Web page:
Why our Workplaces are not Learning Places - skills development bureaucracy fails workplace reality

By sylviahammond, 7 March, 2024
workplace smile

The Background

In the week 4th – 8th March, 2023 a letter ostensibly from OUTA (Organisation Undoing Tax Abuse) was posted on Facebook.  To say it caused a stir is an under-statement. 

Looking at the logo and letterhead, the letter appeared genuine, but a close reading – half way down revealed the words: “We have requested the support of OUTA to do the following:” indicating that the author was NOT OUTA. 

What was the request? Twofold: firstly, requesting a letter to the Minister (Department of Higher Education and Training) requiring the extension of registration/re-registration of legacy qualifications and skills programmes; failing a positive response from the Minister for a legal approach to the High Court requesting the same. (Using the legal term of a “mandamus” - maybe providing insight into the author of the letter?)

The letter certainly set the proverbial cat among the pigeons – until news was circulated that the letter was not from OUTA.

However, the real – and fundamentally underlying - question is: why have skills development practitioners became so frustrated and so alarmed, that the only way out appears to be to approach OUTA on their behalf – and the High Court? 

How did we get to this stage of panic in the skills development landscape? And for those not directly affected, what is it all about?

Firstly, there are the SETAs (Sector Education and Training Authorities). Twenty-one SETAs responsible for disbursing the Mandatory and Discretionary Grants from the SDL (Skills Development Levy) monies collected by SARS (South African Revenue Service). SDFs (Skills Development Facilitators) are registered by companies with the SETAs to provide the necessary administration. 

The Mandatory Grant requires an annual report of training done and planned training; the Discretionary Grants are applied for by employers wishing to provide workplace training. The Discretionary Grant applications are applied for separately during “window” periods varying per SETA. Applications are subject to approval by each SETA, based upon the priorities set by DHET per SETA. (Non-Governmental Organisations, organised labour, and non-levy paying employers may also apply.)

Discretionary funding provides financial support for employers wishing to register employees and/or unemployed workers on Learnerships, which are a formal route to qualifications (or part-qualifications) registered by SAQA (South African Qualifications Authority) on the NQF (National Qualifications Framework); or undertaking Skills Programmes - all at the workplace. To qualify for funding of formal Qualifications and Skills Programmes, the SDPs (Skills Development Providers) need to be accredited to deliver the particular programmes.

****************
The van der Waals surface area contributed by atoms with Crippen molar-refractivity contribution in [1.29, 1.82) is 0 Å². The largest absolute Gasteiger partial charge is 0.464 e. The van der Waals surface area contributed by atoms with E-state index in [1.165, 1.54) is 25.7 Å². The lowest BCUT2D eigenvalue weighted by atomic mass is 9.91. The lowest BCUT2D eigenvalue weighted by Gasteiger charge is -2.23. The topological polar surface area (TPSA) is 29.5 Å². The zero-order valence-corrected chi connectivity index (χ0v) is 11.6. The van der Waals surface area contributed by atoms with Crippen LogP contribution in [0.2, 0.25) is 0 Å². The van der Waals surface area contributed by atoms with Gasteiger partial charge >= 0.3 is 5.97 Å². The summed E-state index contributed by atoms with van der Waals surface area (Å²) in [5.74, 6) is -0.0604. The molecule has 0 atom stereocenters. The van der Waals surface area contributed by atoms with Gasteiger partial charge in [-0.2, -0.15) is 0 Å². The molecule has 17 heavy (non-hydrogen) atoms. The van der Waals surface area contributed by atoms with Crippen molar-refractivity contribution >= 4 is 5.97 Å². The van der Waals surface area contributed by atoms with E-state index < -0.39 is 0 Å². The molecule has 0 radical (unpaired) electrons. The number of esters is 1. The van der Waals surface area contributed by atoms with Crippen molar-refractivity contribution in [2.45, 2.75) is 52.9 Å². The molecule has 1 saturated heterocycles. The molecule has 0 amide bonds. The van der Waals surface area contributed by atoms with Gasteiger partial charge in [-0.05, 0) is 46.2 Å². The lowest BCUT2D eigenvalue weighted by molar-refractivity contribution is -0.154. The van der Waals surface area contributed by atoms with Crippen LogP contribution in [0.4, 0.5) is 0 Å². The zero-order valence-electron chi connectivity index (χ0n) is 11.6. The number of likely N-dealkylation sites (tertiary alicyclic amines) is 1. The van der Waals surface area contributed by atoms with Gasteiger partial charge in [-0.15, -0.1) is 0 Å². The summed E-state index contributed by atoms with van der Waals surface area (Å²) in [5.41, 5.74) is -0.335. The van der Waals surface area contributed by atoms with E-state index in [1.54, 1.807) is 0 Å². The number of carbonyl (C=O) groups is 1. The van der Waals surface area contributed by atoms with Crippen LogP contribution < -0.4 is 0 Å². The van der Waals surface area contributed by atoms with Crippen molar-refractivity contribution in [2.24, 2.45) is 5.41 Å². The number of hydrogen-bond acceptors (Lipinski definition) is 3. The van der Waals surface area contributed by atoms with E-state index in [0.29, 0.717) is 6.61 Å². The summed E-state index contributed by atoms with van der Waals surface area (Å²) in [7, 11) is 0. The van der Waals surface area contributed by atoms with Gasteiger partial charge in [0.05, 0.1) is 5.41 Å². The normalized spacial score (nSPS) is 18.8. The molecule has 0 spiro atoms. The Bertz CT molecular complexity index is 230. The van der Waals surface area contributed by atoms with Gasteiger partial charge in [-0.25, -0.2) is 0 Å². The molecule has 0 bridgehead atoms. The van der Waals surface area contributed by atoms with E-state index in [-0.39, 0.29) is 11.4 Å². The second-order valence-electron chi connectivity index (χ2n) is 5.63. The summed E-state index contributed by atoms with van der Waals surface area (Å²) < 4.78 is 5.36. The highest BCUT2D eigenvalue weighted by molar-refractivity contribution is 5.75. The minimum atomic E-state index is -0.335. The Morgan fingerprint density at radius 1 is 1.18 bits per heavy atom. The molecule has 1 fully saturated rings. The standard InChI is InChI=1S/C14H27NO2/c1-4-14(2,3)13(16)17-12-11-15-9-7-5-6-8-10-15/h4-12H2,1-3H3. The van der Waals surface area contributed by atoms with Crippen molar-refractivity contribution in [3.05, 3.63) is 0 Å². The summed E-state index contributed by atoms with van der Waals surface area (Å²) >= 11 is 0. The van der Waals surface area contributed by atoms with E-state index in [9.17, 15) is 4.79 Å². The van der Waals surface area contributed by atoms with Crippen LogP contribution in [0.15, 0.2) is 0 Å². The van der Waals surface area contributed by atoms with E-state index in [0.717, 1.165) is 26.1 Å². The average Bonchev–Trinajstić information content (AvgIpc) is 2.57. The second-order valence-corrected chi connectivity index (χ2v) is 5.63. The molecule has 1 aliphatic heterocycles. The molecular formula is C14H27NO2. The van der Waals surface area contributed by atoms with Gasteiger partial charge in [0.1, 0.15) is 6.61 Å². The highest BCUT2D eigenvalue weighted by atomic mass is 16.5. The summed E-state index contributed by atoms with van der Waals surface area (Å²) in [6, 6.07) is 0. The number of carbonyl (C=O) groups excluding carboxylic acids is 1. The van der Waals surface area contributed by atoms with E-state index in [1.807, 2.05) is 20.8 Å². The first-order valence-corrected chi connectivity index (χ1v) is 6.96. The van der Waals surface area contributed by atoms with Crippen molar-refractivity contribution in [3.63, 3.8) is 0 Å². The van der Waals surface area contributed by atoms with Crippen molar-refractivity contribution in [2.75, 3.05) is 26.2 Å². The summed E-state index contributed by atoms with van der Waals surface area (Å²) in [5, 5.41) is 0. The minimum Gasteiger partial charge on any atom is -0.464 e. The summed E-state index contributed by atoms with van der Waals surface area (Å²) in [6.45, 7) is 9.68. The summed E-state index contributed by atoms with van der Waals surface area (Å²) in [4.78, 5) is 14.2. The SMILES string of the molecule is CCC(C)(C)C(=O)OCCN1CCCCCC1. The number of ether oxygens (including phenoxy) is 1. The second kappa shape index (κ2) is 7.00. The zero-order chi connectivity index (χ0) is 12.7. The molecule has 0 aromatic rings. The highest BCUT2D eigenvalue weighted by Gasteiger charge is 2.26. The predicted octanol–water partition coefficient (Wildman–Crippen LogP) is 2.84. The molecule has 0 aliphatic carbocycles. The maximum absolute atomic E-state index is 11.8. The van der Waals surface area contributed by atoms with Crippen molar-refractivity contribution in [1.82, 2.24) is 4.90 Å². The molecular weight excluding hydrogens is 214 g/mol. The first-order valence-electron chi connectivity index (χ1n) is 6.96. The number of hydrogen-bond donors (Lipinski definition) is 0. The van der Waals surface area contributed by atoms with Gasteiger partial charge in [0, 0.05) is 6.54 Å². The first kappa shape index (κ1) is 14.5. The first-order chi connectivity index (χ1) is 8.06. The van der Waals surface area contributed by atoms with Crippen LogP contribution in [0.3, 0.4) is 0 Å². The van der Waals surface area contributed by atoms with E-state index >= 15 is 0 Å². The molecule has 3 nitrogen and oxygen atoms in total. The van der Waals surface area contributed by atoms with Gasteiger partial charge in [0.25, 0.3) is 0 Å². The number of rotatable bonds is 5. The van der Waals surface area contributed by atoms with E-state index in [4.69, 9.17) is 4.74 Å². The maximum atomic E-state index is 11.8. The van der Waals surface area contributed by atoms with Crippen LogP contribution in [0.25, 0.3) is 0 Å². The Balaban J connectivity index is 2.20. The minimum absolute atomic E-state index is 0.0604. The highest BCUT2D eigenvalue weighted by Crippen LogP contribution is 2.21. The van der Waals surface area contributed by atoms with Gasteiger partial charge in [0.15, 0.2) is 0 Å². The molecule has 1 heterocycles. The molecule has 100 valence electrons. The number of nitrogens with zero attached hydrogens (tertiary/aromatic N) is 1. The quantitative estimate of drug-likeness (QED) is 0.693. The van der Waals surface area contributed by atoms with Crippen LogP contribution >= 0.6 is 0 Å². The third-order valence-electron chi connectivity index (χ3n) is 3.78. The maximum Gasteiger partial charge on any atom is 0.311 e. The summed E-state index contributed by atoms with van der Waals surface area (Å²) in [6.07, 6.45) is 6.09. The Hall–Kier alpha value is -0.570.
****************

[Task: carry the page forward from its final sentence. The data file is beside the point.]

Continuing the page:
In the early years of skills development, SETAs registered Skills Programmes appropriate to their sector, and developed Qualifications for submission to SAQA for NQF registration. Learnerships were registered to implement specific Qualifications.

Legislation in 2008 and 2009, completely changed the landscape: skills development moved from the Department of Labour to the DHET, which was split off from the Department of Education. The Qualifications and Skills Programmes produced before this watershed became known as Legacy Qualifications and Legacy Skills Programmes. 

As the programmes were developed individually by the SETAs, many of the Qualifications are substantially duplicated with minor changes per sector, and quite literally hundreds of Legacy Skills Programmes exist over the 21 SETAs.

dockyard crane

Examples of the diversity of Legacy Skills Programmes are: all forms of moving lifting machinery – various forklift and counter-balance vehicles to large dockside cranes; transportation programmes including driving, dangerous chemicals; firefighting and evacuation; and the various levels of First Aid. These are Regulatory Skills Programmes, requiring compliance with Department of Employment and Labour (DEL) Regulations, and usually subject to renewal periods. All are essential to workplace compliance, the responsibility of the employer is to ensure that all employees are suitably trained and licenced, and that the employees attend licence renewal programmes. The criticality of these is demonstrated by accidents where the truck driver has been suitably trained to minimise the risk of explosion by flammable liquids and risk to human life.